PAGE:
Klaros Insights: Putting Biden’s Crypto Executive Order in Context
By Jonah Crane and Andreas Westgaard
On March 9, 2022, President Biden issued an “Executive Order on Ensuring the Responsible Development of Digital Assets.” The digital asset industry has reacted with a combination of relief and enthusiasm. Major digital assets rose as much as 10% when news of the order broke, and industry figures described the order as “a turning point,” “watershed moment,” and “about as good as we could ask.”
U.S. Leadership and Central Bank Digital Currency
The executive order places great importance on U.S. competitiveness and leadership. The discussion of U.S. leadership highlights the duality echoed throughout the order itself, the accompanying fact sheet, and the comments of Administration officials discussing the order (all worth reading). The order emphasizes, at times defensively, historical U.S. leadership in technology and innovation, and the importance of the centrality of the United States to the global financial system. The order also lauds U.S. leadership on the development of regulatory frameworks and the prevention of illicit activities, a major focus of the order.
The order provides the strongest push on efforts to develop a central bank digital currency (CBDC), calling CBDC research a matter of “highest urgency.” On this topic in particular the order appears sensitive to the perception that the U.S. is lagging behind, and highlights the importance of “showcasing US leadership.” The order directly links development of a CBDC to maintaining the “centrality of the United States within the international financial system.” This is often perceived as a direct competition with China. However, officials’ statements made clear that the U.S. does not view the introduction of a Chinese CBDC, in itself, as representing a threat to that order.
Balancing Innovation and Risk
Senior administration officials, briefing reporters on the order, highlighted the critical role of innovation for both economic and national security. The order itself highlights the potential of digital assets to support faster, cheaper payments and boost economic growth. The order also recognizes the significant shortcomings of the status quo. Administration officials referred to existing payments infrastructure as “antiquated,” leaving the “United States and its consumers with options that are slow, costly, or altogether inaccessible.” This is a strong reminder that new innovations should be measured against the status quo, not Platonic ideals. But at the same briefing, another official reminded the audience that “certain earlier forms of financial innovation have ended up hurting American families while making a small group of people very rich.”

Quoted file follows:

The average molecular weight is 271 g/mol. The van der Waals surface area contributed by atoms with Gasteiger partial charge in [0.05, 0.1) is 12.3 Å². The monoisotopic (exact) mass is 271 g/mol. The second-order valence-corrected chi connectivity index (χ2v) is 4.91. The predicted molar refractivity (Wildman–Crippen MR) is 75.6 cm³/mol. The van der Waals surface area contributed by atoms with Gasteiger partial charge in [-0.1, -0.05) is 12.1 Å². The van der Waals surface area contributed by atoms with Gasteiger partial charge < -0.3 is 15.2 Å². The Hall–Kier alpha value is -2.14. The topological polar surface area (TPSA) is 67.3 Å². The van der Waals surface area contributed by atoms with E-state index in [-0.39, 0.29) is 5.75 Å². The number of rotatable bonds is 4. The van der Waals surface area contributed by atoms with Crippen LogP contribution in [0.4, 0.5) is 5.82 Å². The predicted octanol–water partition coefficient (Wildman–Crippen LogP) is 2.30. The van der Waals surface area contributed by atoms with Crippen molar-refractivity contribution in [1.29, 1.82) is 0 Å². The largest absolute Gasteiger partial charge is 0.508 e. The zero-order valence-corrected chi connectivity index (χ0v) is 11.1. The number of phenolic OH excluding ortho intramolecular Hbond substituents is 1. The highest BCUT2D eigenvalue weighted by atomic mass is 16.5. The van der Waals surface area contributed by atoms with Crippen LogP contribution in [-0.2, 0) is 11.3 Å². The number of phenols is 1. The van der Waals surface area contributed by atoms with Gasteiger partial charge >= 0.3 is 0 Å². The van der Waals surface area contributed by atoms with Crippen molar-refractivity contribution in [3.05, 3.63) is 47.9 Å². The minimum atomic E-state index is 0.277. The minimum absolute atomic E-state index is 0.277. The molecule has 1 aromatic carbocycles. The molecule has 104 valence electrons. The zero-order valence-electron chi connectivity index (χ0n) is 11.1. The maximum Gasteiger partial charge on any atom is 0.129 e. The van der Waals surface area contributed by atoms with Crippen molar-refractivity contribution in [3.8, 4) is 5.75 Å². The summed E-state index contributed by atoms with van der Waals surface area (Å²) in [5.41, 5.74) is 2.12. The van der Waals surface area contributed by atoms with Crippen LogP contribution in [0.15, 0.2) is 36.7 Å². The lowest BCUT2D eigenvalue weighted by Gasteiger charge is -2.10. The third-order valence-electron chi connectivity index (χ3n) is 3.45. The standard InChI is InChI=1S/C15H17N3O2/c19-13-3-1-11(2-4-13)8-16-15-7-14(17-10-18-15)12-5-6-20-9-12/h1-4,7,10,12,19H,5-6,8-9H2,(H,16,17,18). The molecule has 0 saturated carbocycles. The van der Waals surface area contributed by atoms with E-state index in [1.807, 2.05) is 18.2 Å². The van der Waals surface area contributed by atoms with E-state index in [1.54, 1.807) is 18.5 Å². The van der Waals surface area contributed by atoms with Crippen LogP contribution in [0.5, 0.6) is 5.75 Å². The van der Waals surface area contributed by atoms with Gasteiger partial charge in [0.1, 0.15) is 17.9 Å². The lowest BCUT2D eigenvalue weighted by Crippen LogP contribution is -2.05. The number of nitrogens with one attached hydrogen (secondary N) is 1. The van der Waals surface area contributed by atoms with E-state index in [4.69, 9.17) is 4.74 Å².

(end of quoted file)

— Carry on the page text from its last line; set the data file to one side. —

Overall, and despite the tone of public statements and the White House Fact sheet, the word “innovation” makes only 12 appearances in the order itself, whereas “risk” is used 47 times. The order focuses most intently on financial crime risks—the word “illicit” appears 24 times. The order was most focused on risks arising from jurisdictions who have not adopted the Financial Action Task Force (FATF) recommendations, which were shaped under U.S. leadership of the FATF. A senior administration official briefing reporters on the order called the “insufficiency of international implementation of anti-money laundering network and frameworks for digital assets” the “greatest vulnerability” of digital asset ecosystems. Notably, decentralized finance received its only mention alongside non-FATF compliant jurisdictions, as a potential source of similar risks.
A Proactive Role for the Public Sector
One prominent industry leader compared the executive order to the Clinton administration’s approach to regulation of e-commerce in the early days of the Internet. Compared to Clinton’s “Framework for Global Electronic Commerce,” and even compared to Obama’s “whole-of-government” effort to develop an International Strategy on Cyberspace, Biden’s executive order signaled a much more robust role for policy, governance, and regulation–on both a national and global scale.